Magic can do a lot—give you flight, show you mermaids, help you taste the stars, and… solve the budget crisis? That’s what the grown-ups will do with it if they ever make it to Neverland to steal its magic and bring their children home.
However, Gwen doesn’t know this. She’s just a sixteen-year-old girl with a place on the debate team and a powerful crush on Jay, the soon-to-be homecoming king. She doesn’t know her little sister could actually run away with Peter Pan, or that she might have to chase after her to bring her home safe. Gwen will find out though—and when she does, she’ll discover she’s in the middle of a looming war between Neverland and reality.
She’ll be out of place as a teenager in Neverland, but she won’t be the only one. Peter Pan’s constant treks back to the mainland have slowly aged him into adolescence as well. Soon, Gwen will have to decide whether she’s going to join impish, playful Peter in his fight for eternal youth… or if she’s going to scramble back to reality in time for the homecoming dance.
The Neverland Wars (Book 1)
Clean Teen Publishing
Publication Date: May 9th, 2016
Get a copy here!
Quick Reasons: super descriptive, beautiful prose; not much in the way of actual story; interesting, vibrantly written characters; a lot happens, but I didn’t feel like much of anything happened; love how much we saw of the fairies; the ending was sort of abrupt and weird
Look, penguins–ANOTHER book review! Are you all proud of me for actually sitting down and getting some reading done? I haven’t finished a book in so long, and today (or, rather, today for me, which….isn’t today for you all but still), I finished off two! YAY ME!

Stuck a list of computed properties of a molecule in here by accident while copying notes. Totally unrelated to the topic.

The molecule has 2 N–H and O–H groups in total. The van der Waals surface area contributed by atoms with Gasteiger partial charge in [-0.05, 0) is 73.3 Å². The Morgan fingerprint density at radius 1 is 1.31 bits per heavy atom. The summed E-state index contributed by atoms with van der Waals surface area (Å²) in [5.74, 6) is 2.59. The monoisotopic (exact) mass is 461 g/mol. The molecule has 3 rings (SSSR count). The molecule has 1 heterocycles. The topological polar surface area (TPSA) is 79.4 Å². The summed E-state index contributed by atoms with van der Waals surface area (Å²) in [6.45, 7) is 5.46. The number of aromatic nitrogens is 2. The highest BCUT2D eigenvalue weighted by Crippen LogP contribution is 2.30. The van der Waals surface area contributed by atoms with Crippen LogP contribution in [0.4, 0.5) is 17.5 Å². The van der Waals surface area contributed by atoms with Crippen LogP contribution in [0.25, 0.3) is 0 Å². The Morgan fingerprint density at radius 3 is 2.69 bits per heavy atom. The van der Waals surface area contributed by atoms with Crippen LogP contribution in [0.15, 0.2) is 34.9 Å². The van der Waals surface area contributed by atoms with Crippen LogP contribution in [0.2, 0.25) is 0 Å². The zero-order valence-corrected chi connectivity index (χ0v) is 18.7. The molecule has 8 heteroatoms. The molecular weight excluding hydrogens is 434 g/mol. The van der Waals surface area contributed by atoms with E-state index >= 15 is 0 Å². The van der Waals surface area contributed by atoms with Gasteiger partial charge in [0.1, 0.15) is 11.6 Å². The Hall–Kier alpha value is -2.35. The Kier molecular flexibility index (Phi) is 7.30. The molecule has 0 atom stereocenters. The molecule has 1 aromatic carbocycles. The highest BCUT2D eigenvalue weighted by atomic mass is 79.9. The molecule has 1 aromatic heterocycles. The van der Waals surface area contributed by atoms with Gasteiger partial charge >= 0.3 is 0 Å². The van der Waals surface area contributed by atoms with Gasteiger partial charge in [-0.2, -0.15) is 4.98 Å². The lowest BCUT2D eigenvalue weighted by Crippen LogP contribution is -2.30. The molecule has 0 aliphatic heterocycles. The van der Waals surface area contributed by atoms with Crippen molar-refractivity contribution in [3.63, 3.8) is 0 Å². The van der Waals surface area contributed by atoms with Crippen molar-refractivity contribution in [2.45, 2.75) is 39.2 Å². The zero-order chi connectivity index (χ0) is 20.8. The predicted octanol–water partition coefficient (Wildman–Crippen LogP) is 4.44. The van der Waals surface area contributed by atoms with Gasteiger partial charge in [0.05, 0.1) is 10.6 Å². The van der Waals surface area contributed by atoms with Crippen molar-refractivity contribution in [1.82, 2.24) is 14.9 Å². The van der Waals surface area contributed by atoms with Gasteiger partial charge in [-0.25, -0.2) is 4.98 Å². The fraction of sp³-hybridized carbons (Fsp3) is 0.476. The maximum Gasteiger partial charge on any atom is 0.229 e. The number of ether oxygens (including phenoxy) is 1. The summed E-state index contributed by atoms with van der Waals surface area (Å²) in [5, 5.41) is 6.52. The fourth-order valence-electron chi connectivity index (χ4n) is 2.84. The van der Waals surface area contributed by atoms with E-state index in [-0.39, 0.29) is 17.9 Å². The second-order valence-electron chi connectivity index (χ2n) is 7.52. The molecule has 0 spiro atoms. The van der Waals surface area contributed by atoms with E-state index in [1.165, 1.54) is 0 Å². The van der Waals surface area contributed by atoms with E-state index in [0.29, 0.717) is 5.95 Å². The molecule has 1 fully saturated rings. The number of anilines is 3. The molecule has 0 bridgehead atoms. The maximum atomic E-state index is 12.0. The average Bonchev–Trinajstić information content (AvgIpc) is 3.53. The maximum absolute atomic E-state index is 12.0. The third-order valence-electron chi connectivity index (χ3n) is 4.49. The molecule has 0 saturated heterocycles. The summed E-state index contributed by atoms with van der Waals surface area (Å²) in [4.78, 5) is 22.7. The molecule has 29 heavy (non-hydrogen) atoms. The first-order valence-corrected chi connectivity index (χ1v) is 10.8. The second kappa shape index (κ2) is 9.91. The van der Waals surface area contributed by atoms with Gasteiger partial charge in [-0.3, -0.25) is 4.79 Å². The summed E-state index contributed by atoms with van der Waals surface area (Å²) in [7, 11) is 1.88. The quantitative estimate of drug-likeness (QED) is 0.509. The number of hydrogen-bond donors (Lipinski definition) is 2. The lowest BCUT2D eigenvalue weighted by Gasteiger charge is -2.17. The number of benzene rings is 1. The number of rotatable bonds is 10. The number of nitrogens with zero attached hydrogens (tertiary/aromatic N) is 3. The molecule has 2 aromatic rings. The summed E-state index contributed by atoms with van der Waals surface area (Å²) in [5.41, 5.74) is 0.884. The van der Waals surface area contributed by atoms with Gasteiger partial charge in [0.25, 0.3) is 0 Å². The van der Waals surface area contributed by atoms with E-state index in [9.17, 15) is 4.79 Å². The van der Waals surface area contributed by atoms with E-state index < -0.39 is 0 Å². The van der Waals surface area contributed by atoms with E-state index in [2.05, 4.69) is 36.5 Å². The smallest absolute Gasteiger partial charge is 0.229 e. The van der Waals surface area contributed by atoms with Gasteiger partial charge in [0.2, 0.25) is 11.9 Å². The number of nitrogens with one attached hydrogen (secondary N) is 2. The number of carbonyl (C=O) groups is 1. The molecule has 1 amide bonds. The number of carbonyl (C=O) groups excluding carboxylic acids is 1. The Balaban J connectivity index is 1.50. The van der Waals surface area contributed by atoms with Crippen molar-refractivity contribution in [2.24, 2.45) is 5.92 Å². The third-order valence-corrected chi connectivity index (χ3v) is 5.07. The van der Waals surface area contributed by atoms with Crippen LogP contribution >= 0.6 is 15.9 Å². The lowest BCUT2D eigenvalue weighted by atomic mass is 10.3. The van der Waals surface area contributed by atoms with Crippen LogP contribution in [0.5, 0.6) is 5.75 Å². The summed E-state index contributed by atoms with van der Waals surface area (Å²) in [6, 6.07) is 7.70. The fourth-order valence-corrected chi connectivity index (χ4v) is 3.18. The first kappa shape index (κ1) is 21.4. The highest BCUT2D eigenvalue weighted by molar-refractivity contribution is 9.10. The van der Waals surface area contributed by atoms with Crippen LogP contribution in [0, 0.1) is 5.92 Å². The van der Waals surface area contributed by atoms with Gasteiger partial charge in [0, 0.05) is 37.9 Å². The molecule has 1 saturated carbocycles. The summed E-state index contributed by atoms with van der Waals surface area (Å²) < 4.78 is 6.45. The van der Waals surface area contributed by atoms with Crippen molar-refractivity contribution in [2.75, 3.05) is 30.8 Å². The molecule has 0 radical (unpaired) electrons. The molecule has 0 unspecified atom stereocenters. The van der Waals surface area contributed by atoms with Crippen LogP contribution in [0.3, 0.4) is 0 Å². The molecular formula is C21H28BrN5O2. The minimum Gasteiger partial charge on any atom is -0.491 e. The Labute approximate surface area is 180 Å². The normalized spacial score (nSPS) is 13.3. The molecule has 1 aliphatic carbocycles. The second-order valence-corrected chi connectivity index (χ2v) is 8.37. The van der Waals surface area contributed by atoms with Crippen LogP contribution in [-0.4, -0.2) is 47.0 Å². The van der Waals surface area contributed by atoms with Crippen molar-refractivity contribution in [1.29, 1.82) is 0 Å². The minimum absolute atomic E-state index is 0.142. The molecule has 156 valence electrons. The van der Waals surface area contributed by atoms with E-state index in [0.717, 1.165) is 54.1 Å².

Unfortunately, this retelling of one of my favorite fairy tales fell a bit flat for me overall. But let’s start with first things first: the prose. Audrey Greathouse wove some gorgeous, stunning imagery throughout this read. There were many times throughout these pages I found myself in awe of the beautiful, captivating AMOUNT of detail she managed to sneak into every sentence–it was as if every one of my five senses was awakened and heightened. I was transported into this world–or, at least, into Neverland, which is where Audrey Greathouse’s imagery really pays off.
However, I felt as if–while it seems a lot happens within the course of this journey–there wasn’t really a story taking place at all. While Gwen is both captivating and entertaining as a character, she is also stuck in the midway place between child- and adulthood. This makes for an interesting and complex point of view…but also a stifled, sometimes confusing one. Gwen is struggling to come to grips with a lot of things in this book, and I felt that the action was perhaps a bit lagging to focus instead on her relationship with her little sister…and her struggles to make peace with what’s happening around her. It was a fun, enthralling read–but I don’t feel like much story was told in the end.
The characters were vibrantly written and complex, however. The relationships explored throughout–between Peter and the lost children, Peter and the mermaids, Gwen and the mermaids… All of them helped to mold and shape my opinions of them as individuals and as a cohesive group. It was especially interesting to watch Gwen interact, as sort of a hovering outsider–someone not quite on the inside, but not on the periphery either. Her reactions and interactions were both endearing and entertaining.
In the end, this was just an okay retelling for me. The prose is gorgeous and descriptive, but I felt the story fell very flat. The characters were intriguing, though, and Neverland came to life for me in a new and exciting way. I was curious about the war between reality and Neverland they kept alluding to…but unfortunately wasn’t given as many answers in this book as I’d hoped. I’d still recommend this to lovers of Peter Pan, retellings, and dystopian/fantasies. This was a fun and complex journey; I just wish I’d enjoyed it a little bit more.